Bill would forgive state board for not using letter grades in '19 school reports

Bill would forgive state board for not using letter grades in '19 school reports

(KSL TV, File)

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SALT LAKE CITY — For this year at least, the Utah State Board of Education may be forgiven for not using letter grades on school report cards.

Sen. Deidre Henderson, R-Spanish Fork, has introduced legislation that says for the 2018-19 school year, the state board is not required to assign Utah public schools an overall rating using an A-F letter grading scale due to irregularities in statewide test administration last spring.

The Senate Education Committee gave unanimous approval to a substitute version, SB119, on Tuesday, sending it to the full Utah Senate for its consideration.

The bill contains a coordinating clause if legislation introduced by Rep. Marie Poulson, D-Cottonwood Heights, also passes. HB175 would eliminate the letter grade requirement. The latest version of HB175 passed the House 70-0 and awaits action in the Utah Senate.

Poulson has introduced similar legislation the past three years. During a committee hearing earlier this session, HB175 had overwhelming support from education constituencies, including Gov. Gary Herbert.

Addressing SB119, Rita Heagren, American Federation of Teachers-Utah’s vice president for political action, said she was substitute teaching in a junior high school when technical problems disrupted the the administration of RISE testing.

Heagren said she observed a student attempt three or four times to submit the answer to a single math question.

“My personal experience is, it’s tough to get good data from a flawed testing situation,” Heagren said.

Sara Jones, director of government relations for the Utah Education Association, thanked Henderson and the State School Board for acting on concerns raised by educators regarding the reliability of testing data that resulted in a “very strong and public perception the testing data is flawed in some way.”

In January, the Utah State Board of Education posted its annual accountability report without letter grades after problems with RISE testing. The board took the action pending a determination about letter grades during the 2020 legislative session.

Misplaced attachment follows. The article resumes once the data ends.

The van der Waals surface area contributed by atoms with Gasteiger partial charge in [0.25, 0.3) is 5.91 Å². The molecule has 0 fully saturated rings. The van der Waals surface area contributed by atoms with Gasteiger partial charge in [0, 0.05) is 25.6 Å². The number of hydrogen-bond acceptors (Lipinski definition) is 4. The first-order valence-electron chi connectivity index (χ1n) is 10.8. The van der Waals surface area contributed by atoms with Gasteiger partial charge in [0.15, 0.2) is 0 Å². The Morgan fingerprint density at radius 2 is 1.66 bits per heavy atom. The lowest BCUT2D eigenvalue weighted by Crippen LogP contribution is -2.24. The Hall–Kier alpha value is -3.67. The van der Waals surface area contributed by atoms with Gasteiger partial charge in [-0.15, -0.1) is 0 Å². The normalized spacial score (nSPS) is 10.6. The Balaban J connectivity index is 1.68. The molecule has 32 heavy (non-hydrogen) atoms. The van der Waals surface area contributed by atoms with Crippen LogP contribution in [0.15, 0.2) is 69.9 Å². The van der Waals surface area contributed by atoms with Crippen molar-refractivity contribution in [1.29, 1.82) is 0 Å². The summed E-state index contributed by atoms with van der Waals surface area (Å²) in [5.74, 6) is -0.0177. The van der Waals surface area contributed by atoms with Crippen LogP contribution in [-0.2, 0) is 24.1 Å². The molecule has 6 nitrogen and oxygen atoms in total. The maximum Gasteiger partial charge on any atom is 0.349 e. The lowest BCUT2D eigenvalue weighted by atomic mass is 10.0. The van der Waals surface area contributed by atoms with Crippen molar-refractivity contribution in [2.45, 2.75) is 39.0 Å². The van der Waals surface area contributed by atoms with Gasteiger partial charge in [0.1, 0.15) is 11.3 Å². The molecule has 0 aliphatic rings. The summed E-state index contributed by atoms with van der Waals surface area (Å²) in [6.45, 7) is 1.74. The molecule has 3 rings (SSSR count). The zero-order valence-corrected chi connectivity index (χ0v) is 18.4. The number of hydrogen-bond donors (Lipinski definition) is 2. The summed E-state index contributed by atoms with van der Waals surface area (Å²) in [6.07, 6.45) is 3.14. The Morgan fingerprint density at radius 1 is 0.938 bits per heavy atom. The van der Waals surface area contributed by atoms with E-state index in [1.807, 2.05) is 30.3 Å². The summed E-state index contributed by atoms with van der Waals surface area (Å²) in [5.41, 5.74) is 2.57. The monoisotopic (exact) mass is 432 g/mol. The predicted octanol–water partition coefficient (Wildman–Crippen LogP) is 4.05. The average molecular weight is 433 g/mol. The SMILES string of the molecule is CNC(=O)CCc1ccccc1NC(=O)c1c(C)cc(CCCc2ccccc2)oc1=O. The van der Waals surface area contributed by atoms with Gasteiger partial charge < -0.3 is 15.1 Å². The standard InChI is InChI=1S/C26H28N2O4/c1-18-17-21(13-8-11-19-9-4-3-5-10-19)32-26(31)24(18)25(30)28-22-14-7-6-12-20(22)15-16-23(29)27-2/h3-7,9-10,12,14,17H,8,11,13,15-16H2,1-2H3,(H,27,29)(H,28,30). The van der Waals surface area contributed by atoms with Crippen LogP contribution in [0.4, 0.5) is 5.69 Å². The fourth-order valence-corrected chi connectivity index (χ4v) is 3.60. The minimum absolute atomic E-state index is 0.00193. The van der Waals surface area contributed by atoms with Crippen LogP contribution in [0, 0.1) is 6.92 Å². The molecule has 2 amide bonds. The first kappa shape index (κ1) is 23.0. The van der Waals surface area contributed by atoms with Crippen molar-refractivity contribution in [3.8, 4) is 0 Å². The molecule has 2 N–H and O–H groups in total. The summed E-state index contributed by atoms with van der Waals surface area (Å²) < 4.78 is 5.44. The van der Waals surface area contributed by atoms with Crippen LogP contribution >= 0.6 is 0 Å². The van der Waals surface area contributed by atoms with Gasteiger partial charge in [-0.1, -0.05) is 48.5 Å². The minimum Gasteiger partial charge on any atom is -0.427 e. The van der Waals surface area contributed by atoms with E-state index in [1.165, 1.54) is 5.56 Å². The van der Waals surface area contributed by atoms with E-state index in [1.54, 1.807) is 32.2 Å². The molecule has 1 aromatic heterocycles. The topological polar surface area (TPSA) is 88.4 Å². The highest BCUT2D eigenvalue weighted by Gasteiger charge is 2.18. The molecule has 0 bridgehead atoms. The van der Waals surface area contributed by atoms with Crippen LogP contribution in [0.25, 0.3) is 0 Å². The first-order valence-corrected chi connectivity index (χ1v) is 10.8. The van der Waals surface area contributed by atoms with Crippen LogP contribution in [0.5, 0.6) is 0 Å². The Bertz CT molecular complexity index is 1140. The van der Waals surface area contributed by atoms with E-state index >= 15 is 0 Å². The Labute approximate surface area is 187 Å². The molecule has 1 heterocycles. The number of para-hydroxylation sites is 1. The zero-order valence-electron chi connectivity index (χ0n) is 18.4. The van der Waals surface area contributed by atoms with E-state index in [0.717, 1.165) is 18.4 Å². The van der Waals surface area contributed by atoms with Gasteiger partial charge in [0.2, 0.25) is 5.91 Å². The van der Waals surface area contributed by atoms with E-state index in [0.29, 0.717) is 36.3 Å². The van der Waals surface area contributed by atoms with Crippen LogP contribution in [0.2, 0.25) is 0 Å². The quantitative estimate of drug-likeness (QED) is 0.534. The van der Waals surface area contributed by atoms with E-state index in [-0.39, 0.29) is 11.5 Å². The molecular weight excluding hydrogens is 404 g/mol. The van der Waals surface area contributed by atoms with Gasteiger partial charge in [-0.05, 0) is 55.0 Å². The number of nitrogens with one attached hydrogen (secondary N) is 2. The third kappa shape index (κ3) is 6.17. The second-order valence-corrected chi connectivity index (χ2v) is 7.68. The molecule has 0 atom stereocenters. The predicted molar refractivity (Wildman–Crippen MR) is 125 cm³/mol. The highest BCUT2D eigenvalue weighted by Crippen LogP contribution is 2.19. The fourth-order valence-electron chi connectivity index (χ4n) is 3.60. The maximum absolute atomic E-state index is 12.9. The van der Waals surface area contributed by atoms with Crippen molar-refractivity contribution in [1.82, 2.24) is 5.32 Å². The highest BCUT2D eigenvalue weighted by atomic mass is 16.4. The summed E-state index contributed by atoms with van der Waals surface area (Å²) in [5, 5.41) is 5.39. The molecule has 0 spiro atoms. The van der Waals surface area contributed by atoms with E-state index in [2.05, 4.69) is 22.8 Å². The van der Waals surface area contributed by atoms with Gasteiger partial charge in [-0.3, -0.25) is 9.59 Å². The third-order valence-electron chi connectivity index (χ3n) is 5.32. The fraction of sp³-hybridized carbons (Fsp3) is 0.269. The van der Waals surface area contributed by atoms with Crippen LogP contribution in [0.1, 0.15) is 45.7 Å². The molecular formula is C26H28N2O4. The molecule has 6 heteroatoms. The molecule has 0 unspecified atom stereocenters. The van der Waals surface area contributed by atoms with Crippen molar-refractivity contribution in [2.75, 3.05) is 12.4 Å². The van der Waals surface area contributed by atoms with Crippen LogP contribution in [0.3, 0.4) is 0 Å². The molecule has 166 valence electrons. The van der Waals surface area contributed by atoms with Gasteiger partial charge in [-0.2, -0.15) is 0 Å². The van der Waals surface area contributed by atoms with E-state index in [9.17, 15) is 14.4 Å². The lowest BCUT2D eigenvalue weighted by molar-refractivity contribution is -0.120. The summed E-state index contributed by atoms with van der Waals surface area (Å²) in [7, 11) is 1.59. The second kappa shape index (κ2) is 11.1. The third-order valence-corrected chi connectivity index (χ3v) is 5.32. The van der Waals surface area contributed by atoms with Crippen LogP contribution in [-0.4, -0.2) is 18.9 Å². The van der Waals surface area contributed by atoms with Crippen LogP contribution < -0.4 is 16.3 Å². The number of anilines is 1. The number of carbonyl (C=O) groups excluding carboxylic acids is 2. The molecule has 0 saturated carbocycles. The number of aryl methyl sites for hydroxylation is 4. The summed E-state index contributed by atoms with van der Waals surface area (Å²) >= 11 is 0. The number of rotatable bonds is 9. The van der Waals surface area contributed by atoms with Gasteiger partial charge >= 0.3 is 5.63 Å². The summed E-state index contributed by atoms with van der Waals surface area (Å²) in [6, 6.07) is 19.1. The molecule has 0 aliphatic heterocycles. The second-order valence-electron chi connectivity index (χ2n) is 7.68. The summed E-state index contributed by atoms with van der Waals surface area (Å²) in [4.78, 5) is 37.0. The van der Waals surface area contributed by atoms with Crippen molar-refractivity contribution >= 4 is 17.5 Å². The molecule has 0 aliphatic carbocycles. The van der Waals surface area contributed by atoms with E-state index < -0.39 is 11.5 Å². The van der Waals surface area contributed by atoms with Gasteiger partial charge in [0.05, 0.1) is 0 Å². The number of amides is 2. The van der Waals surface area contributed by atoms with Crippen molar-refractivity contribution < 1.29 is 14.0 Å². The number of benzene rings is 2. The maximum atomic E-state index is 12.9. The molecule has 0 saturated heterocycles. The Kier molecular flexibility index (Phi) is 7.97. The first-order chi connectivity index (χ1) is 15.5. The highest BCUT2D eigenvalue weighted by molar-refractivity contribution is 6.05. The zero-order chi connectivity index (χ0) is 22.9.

RISE is an acronym for Readiness, Improvement, Success and Empowerment. RISE assessments were to be given annually to students in grades three through eight. After statewide interruptions in testing, the State School Board ended its contract with the testing vendor.

The board’s website includes this explanation of the accountability report: “Just as students’ report cards provide a snapshot of their school performance, the Utah School Report Cards show how public schools across Utah are serving students in a variety of areas. The dashboard displays key information about schools. Users can click through each page to learn more.”

The dashboard provides schools’ results on statewide tests, student growth, progress of English learners and allows schools to report school-level factors that influence performance such as consistent school attendance, numbers of students who are English language learners or considered homeless under federal education definitions.

State statute currently requires letter grades on the state school accountability report. However, they have not been assigned for two consecutive years because in 2017-18, the state moved to a new baseline for testing after switching from SAGE testing (Student Assessment of Growth and Excellence), and in 2018-19 due to testing administration problems with RISE.

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Marjorie Cortez


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